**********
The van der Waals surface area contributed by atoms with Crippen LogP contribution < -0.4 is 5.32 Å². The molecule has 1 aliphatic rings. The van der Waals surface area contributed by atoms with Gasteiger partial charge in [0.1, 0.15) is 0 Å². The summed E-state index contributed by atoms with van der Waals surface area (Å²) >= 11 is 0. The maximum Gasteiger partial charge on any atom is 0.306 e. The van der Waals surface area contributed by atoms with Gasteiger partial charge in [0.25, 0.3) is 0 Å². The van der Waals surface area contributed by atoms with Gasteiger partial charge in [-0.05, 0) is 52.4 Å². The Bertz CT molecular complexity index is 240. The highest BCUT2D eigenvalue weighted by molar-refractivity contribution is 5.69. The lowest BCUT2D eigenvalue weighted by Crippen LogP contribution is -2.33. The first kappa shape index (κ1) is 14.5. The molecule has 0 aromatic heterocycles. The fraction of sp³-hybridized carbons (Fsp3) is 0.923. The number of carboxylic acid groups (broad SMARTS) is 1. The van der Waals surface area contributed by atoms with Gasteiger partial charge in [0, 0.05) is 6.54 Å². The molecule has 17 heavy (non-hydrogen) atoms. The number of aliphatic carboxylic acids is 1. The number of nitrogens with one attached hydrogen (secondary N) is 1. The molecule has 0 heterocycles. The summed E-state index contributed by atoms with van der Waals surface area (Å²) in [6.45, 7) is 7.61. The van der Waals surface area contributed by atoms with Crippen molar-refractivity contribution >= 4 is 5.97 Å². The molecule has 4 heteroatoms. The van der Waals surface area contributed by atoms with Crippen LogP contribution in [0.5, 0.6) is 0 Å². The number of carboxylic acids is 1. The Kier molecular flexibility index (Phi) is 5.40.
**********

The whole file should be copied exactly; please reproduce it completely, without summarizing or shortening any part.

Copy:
The van der Waals surface area contributed by atoms with Crippen LogP contribution < -0.4 is 5.32 Å². The molecule has 1 aliphatic rings. The van der Waals surface area contributed by atoms with Gasteiger partial charge in [0.1, 0.15) is 0 Å². The summed E-state index contributed by atoms with van der Waals surface area (Å²) >= 11 is 0. The maximum Gasteiger partial charge on any atom is 0.306 e. The van der Waals surface area contributed by atoms with Gasteiger partial charge in [0.25, 0.3) is 0 Å². The van der Waals surface area contributed by atoms with Gasteiger partial charge in [-0.05, 0) is 52.4 Å². The Bertz CT molecular complexity index is 240. The highest BCUT2D eigenvalue weighted by molar-refractivity contribution is 5.69. The lowest BCUT2D eigenvalue weighted by Crippen LogP contribution is -2.33. The first kappa shape index (κ1) is 14.5. The molecule has 0 aromatic heterocycles. The fraction of sp³-hybridized carbons (Fsp3) is 0.923. The number of carboxylic acid groups (broad SMARTS) is 1. The van der Waals surface area contributed by atoms with Gasteiger partial charge in [0, 0.05) is 6.54 Å². The molecule has 17 heavy (non-hydrogen) atoms. The number of aliphatic carboxylic acids is 1. The number of nitrogens with one attached hydrogen (secondary N) is 1. The molecule has 0 heterocycles. The summed E-state index contributed by atoms with van der Waals surface area (Å²) in [6.45, 7) is 7.61. The van der Waals surface area contributed by atoms with Crippen molar-refractivity contribution >= 4 is 5.97 Å². The molecule has 4 heteroatoms. The van der Waals surface area contributed by atoms with Crippen LogP contribution in [0.5, 0.6) is 0 Å². The number of carboxylic acids is 1. The Kier molecular flexibility index (Phi) is 5.40.